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Many of the world’s mining giants call Australia home. In recent years, Australia has profited from a global mining boom which has seen the industry increase its activities both here and overseas.

More and more, the Australian mining industry is active in countries where corruption is rife and conflict is an ever-present risk.

It’s been a modern-day gold rush and great for our economy, but scratch the glittering surface and you’ll see that not everyone is benefitting.

Mining companies that don’t respect human rights or protect the environment may cause harm to the communities living around their operations. And it’s the most vulnerable — women and indigenous people — who are worst affected.

Sure, mining companies can stimulate economic growth and bring prosperity — and we welcome that — but without a commitment to human rights and sustainability they can also cause people to lose their land and way of life, while irreparably damaging the environment. What’s more, without a commitment to transparency, the taxes that mining companies pay to governments may not be used for essential services like schools and hospitals.

But it doesn’t have to be this way.

How we work

Oxfam is lobbying Australian mining companies, financial institutions and the Australian government to make sure people come before profits. We’re also helping affected communities understand their rights to a decent livelihood and a clean environment, and to demand that companies allow them to have a say about mining projects in their area.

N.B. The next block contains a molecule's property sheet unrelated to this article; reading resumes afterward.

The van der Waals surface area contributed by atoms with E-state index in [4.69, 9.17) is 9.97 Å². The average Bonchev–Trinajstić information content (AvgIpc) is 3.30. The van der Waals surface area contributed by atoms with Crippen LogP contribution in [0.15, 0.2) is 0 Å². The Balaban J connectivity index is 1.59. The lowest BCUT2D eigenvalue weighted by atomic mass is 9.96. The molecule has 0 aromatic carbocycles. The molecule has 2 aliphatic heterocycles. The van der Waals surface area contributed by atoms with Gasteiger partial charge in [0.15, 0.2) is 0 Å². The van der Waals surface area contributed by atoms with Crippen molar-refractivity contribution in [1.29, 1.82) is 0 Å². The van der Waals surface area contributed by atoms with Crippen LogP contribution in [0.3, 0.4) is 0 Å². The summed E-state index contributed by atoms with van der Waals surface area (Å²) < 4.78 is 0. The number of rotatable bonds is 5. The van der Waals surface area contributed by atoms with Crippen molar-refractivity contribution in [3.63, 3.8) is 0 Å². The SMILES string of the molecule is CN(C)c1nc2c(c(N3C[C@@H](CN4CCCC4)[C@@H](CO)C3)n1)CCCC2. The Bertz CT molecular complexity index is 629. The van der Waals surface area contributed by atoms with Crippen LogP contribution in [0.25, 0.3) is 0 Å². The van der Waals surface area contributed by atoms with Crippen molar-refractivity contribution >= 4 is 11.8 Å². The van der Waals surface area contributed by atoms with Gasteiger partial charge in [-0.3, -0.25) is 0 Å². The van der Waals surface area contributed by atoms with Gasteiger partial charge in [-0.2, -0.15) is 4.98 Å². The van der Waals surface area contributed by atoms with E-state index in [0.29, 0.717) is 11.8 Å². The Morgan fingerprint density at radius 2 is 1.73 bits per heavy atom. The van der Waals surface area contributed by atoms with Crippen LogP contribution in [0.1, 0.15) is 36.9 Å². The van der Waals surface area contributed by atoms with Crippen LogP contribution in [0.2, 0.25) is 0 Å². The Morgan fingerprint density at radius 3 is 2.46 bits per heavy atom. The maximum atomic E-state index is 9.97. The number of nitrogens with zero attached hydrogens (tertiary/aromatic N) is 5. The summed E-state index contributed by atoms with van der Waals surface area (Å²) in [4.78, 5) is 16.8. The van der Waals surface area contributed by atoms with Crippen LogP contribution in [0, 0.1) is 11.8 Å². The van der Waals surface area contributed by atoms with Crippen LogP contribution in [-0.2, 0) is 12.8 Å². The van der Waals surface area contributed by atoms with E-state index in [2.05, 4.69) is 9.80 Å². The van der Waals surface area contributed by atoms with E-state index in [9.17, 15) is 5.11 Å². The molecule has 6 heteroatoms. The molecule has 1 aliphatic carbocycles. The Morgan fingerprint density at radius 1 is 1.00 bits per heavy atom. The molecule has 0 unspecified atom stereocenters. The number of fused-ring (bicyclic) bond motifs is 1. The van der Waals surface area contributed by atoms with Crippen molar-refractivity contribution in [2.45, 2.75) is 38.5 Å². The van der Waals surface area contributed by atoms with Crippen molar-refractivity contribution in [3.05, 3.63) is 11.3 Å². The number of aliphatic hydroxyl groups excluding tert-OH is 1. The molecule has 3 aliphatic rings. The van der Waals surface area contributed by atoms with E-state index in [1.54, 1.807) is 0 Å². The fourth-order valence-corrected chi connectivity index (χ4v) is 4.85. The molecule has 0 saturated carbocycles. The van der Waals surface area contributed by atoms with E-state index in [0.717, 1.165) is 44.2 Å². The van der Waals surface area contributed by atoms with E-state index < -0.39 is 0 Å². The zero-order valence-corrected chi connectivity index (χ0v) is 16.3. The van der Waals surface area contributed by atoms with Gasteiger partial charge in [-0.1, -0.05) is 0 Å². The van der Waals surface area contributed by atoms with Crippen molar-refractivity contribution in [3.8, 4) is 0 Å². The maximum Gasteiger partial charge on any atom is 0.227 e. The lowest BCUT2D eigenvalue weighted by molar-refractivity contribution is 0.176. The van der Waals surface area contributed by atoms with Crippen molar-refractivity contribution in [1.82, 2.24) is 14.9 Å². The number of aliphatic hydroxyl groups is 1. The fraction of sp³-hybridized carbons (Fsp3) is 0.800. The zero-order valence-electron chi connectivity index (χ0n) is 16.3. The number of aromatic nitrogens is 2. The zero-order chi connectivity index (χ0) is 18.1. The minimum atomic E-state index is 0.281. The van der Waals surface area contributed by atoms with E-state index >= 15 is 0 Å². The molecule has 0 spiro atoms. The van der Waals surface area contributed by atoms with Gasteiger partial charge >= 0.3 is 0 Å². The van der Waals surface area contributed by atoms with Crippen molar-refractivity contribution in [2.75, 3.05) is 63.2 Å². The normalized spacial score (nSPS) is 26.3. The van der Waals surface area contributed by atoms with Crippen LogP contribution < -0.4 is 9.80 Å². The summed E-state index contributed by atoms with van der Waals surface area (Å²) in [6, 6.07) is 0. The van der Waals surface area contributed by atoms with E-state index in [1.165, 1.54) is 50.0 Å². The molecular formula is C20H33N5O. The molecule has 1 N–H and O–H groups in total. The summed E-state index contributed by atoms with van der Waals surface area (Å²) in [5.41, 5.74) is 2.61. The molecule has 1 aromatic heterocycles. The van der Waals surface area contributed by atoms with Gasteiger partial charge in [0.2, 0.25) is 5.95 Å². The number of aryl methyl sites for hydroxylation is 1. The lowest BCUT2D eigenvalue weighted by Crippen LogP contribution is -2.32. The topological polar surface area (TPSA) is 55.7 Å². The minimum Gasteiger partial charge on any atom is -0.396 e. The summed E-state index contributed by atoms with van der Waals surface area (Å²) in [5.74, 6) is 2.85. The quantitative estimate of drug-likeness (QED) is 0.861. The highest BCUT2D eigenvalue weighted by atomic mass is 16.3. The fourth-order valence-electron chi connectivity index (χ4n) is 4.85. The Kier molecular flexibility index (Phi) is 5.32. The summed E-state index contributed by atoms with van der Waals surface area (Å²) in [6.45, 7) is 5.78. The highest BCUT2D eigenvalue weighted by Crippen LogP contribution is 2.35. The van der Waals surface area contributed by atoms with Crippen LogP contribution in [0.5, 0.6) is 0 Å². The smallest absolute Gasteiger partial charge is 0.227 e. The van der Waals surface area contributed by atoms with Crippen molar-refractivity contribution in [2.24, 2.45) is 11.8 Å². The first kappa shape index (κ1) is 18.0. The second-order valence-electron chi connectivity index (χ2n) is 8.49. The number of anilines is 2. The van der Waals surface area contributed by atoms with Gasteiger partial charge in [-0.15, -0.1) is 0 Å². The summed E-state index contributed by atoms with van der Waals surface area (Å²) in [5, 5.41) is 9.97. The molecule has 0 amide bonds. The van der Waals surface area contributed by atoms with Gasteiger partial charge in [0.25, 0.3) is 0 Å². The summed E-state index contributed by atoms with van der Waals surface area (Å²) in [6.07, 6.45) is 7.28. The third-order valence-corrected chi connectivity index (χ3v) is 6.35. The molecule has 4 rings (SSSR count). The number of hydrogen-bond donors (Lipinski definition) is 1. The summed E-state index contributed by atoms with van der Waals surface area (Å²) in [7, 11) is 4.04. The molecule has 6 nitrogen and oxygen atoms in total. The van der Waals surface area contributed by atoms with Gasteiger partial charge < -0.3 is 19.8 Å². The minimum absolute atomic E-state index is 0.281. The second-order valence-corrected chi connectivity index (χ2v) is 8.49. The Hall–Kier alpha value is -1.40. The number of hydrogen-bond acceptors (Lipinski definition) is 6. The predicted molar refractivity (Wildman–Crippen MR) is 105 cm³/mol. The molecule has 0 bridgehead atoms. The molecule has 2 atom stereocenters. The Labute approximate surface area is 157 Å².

Our work is focused on:

  • the gender impacts of mining
  • human rights, including the right to free, prior and informed consent
  • community-company grievance mechanisms
  • doing business in conflict zones
  • revenue transparency

Across Southern Africa, Oxfam Australia is currently working to improve natural resource governance in extractive industries; by strengthening transparency and accountability mechanism, improving the participation of marginalised populations, and promoting transformative linkages with the wider economy. This three year project (2017-2020) is implemented in Malawi, Mozambique, South Africa, Zambia and Zimbabwe and is supported by the Australian Government through the Australian NGO Cooperation Program (ANCP).

Who we work with

We are an active member of the Publish What You Pay Australian coalition and OECD Watch.